Today we celebrate ten years since the magnificent “Mass Photo Gathering” when thousands of photographers swarmed Trafalgar Square demanding their rights organised by press freedom campaign group, I’m a Photographer, Not a Terrorist (@phnat). (more…)
Phnat is shocked and alarmed to hear that a Brighton-based professional photographer was detained by police for an hour under terrorism laws.
@brightonsnapper Eddie Mitchell of AerialNews was taking photographs of Hove town hall when he approached and questioned by a passing member of police staff. When he declined to give his details on the grounds he was breaking no law, he followed instructions to attend the local police station, where two officers detained him used section 43 of the Terrorism Act, which gives power to stop and search to officers of anyone they “reasonably suspects to be a terrorist”. (more…)
The ‘I’m a Photographer not a Terrorist’ (PHNAT) campaign is alarmed by footage of a filmmaker being insulted, threatened with arrest and having his gear manhandled – all for filming a sign.
24-year-old media graduate Alan Noble was shooting a time lapse for a personal project promoting the North East, when Port of Tyne security told him to stop filming from a public highway. Security then asked him if he was a “lunatic” when he declined to comply before calling the police and continuing to insult him and state that he would be arrested.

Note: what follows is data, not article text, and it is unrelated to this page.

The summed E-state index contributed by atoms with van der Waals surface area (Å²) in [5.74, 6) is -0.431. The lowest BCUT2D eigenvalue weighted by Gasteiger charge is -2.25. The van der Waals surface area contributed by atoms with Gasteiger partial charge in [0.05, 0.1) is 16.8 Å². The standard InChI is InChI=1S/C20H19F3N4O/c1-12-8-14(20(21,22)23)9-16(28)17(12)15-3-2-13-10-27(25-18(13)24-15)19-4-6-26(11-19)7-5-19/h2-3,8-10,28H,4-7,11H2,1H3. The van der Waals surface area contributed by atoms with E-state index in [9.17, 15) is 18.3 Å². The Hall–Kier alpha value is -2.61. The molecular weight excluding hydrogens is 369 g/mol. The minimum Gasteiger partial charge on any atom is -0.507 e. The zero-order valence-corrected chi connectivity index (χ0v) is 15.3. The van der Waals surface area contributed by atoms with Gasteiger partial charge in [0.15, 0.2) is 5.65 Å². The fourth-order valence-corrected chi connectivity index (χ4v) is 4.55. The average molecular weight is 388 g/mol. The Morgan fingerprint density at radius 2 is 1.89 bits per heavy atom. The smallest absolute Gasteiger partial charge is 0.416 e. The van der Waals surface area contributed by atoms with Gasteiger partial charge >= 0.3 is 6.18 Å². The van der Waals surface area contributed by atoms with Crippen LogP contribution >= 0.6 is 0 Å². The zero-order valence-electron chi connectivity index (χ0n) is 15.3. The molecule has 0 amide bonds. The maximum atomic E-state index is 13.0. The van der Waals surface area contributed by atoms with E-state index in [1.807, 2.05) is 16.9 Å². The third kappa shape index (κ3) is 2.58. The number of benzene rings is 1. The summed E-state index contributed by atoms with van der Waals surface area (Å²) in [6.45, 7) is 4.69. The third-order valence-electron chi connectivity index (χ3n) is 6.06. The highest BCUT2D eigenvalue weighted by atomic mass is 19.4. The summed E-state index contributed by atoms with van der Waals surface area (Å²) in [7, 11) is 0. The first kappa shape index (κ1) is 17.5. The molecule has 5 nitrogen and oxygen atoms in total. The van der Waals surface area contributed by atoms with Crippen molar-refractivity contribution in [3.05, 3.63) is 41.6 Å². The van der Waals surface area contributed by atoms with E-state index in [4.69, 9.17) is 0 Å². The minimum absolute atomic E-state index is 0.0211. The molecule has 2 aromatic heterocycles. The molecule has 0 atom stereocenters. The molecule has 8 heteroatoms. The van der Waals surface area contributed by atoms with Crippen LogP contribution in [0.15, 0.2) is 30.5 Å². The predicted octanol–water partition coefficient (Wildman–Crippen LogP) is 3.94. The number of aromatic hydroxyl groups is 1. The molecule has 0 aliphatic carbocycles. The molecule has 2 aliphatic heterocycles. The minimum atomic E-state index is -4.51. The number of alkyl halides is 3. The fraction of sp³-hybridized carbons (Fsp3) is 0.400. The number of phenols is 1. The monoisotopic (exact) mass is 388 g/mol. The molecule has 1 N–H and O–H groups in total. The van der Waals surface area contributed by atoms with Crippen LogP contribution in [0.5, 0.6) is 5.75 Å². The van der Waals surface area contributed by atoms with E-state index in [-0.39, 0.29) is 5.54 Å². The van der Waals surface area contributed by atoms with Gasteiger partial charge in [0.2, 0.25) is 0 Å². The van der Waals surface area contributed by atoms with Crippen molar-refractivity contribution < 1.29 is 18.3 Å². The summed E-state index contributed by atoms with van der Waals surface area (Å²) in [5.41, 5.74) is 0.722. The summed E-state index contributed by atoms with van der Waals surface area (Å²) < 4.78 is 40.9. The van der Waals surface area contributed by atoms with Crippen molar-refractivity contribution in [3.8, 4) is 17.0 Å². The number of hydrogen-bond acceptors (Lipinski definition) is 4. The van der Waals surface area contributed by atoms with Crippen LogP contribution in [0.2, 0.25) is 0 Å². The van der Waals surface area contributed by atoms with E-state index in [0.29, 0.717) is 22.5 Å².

Guards also grabbed his tripod and demanded to see the contents of his camera – before refusing to let go and telling him he could not leave. The video, and the harmless shot Alan was trying to get, can be viewed here:
I’m a Photographer, Not a Terrorist (PHNAT) is seriously concerned by reports that Police Scotland intends to “seize phones if officers are filmed whilst on duty”, according to the Daily Record.
PHNAT is worried by the apparent conflation of the lawful act of recording police officers with an unrelated offence of obstruction, which can be committed whether using a cameraphone or not. (more…)
Sussex Police have apologised to NUJ members that were stopped and searched on when they were travelling to work in Brighton to cover a far right demonstration on Sunday 21 April 2013.
Seven journalists, two of whom are PHNAT organisers, were subjected to a search for offensive weapons under Section 60AA of the Public Order Act and Section 60 of the Terrorism Act, which Sussex police later claimed was a mistake.
The NUJ challenged the police and argued there had been an unlawful use of the legislation to detain and search journalists. (more…)
PHNAT are disturbed by the Metropolitan Police’s reaction to a press release from Jason Knauf, the Duke and Duchess of Cambridge’s Communications Secretary.
Kensington Palace has focused on the alleged harassment and surveillance of Prince George and Princess Charlotte by ‘paparazzi photographers,’ a sweeping generalisation of photographers often used by the Royals. (more…)